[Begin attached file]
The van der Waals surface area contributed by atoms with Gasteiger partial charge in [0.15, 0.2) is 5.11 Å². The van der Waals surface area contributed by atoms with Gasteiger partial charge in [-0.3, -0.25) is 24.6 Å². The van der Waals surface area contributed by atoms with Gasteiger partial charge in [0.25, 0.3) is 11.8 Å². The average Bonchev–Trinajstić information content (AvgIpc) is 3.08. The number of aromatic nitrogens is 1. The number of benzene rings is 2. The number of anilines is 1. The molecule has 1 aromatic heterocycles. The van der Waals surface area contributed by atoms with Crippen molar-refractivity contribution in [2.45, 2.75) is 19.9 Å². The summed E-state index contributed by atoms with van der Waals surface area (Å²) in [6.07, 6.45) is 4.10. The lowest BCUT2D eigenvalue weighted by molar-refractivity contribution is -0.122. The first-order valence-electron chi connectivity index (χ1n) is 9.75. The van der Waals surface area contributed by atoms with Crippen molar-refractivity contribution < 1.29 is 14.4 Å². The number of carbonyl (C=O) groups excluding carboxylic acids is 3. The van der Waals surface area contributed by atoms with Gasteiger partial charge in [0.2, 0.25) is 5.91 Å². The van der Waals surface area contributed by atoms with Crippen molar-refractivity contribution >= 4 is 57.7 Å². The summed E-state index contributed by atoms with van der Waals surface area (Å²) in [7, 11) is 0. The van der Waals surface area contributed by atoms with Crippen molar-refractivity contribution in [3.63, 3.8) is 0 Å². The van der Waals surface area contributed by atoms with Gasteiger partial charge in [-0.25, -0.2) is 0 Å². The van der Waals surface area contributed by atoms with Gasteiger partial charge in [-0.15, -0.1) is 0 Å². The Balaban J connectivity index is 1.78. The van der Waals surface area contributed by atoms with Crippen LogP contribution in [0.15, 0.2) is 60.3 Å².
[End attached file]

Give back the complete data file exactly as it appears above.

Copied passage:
The van der Waals surface area contributed by atoms with Gasteiger partial charge in [0.15, 0.2) is 5.11 Å². The van der Waals surface area contributed by atoms with Gasteiger partial charge in [-0.3, -0.25) is 24.6 Å². The van der Waals surface area contributed by atoms with Gasteiger partial charge in [0.25, 0.3) is 11.8 Å². The average Bonchev–Trinajstić information content (AvgIpc) is 3.08. The number of aromatic nitrogens is 1. The number of benzene rings is 2. The number of anilines is 1. The molecule has 1 aromatic heterocycles. The van der Waals surface area contributed by atoms with Crippen molar-refractivity contribution in [2.45, 2.75) is 19.9 Å². The summed E-state index contributed by atoms with van der Waals surface area (Å²) in [6.07, 6.45) is 4.10. The lowest BCUT2D eigenvalue weighted by molar-refractivity contribution is -0.122. The first-order valence-electron chi connectivity index (χ1n) is 9.75. The van der Waals surface area contributed by atoms with Crippen molar-refractivity contribution < 1.29 is 14.4 Å². The number of carbonyl (C=O) groups excluding carboxylic acids is 3. The van der Waals surface area contributed by atoms with Gasteiger partial charge in [0.2, 0.25) is 5.91 Å². The van der Waals surface area contributed by atoms with Crippen molar-refractivity contribution >= 4 is 57.7 Å². The summed E-state index contributed by atoms with van der Waals surface area (Å²) in [7, 11) is 0. The van der Waals surface area contributed by atoms with Crippen molar-refractivity contribution in [3.63, 3.8) is 0 Å². The van der Waals surface area contributed by atoms with Gasteiger partial charge in [-0.25, -0.2) is 0 Å². The van der Waals surface area contributed by atoms with Gasteiger partial charge in [-0.15, -0.1) is 0 Å². The Balaban J connectivity index is 1.78. The van der Waals surface area contributed by atoms with Crippen LogP contribution in [0.15, 0.2) is 60.3 Å².